Luke Jerram’s Artistic Odes to the Intricacies and Wonders of Science
British artist Luke Jerram has made a name for himself by incorporating scientific principles and concepts into his artwork. His pieces often explore the mysteries of the natural world and the ways in which science shapes our understanding of it.
One of Jerram’s most captivating installations is the “Gaia” project, which features detailed images of the Earth’s surface taken from 120dpi detailed NASA imagery. The artwork offers a unique perspective on our world, floating in three dimensions and highlighting both its fragility and its beauty. This is just one example of how Jerram’s work challenges viewers to think more deeply about the scientific phenomena that surround us.
Dr. Peter Hotez: Fighting Neglected Diseases, One Shot at a Time
Dr. Peter J. Hotez is a physician-scientist who dedicates his career to fighting neglected tropical diseases and vaccine development. He is the Dean of the National School of Tropical Medicine and a professor at Baylor College of Medicine, where he also serves as the Co-director of the Texas Children’s Center for Vaccine Development (CVD) and the Texas Children’s Hospital Endowed Chair of Tropical Pediatrics.
Dr. Hotez is an internationally recognized expert in his field, leading a team and product development partnership for new vaccines for diseases such as hookworm infection, schistosomiasis, leishmaniasis, Chagas disease, and coronaviruses, which affect millions of people worldwide. He is committed to championing global access to vaccines, including leading efforts to develop a low-cost recombinant protein COVID vaccine resulting in emergency use authorization in India.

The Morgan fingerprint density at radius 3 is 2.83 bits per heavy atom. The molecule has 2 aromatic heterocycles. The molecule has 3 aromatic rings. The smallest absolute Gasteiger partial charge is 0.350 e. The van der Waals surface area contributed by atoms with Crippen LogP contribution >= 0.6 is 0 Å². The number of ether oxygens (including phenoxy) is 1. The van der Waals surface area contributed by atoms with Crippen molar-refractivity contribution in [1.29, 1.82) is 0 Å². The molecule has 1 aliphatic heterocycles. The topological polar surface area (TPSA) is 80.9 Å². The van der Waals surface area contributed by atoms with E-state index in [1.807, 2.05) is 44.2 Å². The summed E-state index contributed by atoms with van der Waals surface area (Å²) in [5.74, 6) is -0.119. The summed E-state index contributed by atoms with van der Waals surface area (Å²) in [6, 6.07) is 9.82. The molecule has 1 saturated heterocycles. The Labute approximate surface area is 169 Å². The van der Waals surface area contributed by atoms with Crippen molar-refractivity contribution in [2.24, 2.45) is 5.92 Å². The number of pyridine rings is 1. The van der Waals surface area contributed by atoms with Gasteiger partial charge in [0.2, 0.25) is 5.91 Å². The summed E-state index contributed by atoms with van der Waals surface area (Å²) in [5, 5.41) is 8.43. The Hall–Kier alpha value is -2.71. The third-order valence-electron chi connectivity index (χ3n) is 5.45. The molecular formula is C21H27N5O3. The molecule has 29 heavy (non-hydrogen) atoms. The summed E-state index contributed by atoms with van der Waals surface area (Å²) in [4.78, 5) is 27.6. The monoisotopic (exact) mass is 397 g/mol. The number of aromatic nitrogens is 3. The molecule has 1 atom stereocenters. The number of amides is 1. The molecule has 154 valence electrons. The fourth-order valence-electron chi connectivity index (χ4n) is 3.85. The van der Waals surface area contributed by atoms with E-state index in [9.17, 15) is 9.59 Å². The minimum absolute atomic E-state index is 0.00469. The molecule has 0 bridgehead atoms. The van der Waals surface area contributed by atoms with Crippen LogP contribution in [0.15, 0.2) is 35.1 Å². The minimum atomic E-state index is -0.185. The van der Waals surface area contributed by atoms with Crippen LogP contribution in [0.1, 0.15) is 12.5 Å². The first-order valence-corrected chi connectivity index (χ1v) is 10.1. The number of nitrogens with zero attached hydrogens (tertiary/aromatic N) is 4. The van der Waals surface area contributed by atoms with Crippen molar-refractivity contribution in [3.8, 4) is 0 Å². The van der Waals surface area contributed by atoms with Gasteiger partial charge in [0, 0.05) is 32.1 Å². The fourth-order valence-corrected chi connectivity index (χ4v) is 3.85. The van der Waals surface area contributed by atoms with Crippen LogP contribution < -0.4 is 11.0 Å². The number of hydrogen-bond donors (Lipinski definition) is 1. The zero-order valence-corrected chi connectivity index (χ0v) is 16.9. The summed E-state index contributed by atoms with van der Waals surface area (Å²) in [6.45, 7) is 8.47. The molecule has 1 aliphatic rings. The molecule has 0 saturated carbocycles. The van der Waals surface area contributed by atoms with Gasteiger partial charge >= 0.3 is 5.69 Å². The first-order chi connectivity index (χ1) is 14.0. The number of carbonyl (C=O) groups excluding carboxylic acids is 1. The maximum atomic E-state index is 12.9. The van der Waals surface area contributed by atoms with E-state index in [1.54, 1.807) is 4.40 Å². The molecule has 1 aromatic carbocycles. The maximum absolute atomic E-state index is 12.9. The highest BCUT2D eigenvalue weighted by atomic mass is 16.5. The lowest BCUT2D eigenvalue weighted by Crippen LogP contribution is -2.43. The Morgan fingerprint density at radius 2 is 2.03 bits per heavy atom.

Vector-borne Diseases & Climate Change
Climate change creates new risks, particularly in the United States, for human exposure to vector-borne diseases (VBDs) — diseases which are transmitted to humans through the bites of insects (referred to as vectors) that carry the disease-causing pathogens. Common vectors include mosquitoes, ticks, and flies.
Climate change creates new uncertainties about the spread of VBDs such as the Zika virus, dengue fever, malaria, and Lyme disease by altering conditions that affect the development and dynamics of the disease vectors and the pathogens they carry.
Anna Dumitriu: Exploring the Intersection of Art, Science, & Technology
British artist Anna Dumitriu’s name is synonymous with the world of BioArt. Not only is her work visually stunning, but it is also intellectually stimulating, as she tackles some of the most pressing issues of our time.
Dumitriu’s art explores our relationship to infectious diseases, artificial intelligence, and the impact of the pandemic from cultural and scientific perspectives. During her exploration of these topics, she has worked with the Liu Laboratory for Synthetic Evolution at the University of California in Irvine to investigate synthetic biology, and she has collaborated with BeyondSequ at the University of Birmingham to visually observe her CRISPR edit using super-resolution laser microscopy.
Dr. Agnes Kalibata: Sustainable Agriculture Advocate
When it comes to building a healthier and more sustainable future, few people have made as much of an impact as Dr. Agnes Kalibata. As a renowned agricultural scientist, policymaker, and advocate for nutrition and food security, Dr. Kalibata has spent decades working to improve the lives of people in her home country of Rwanda and around the world.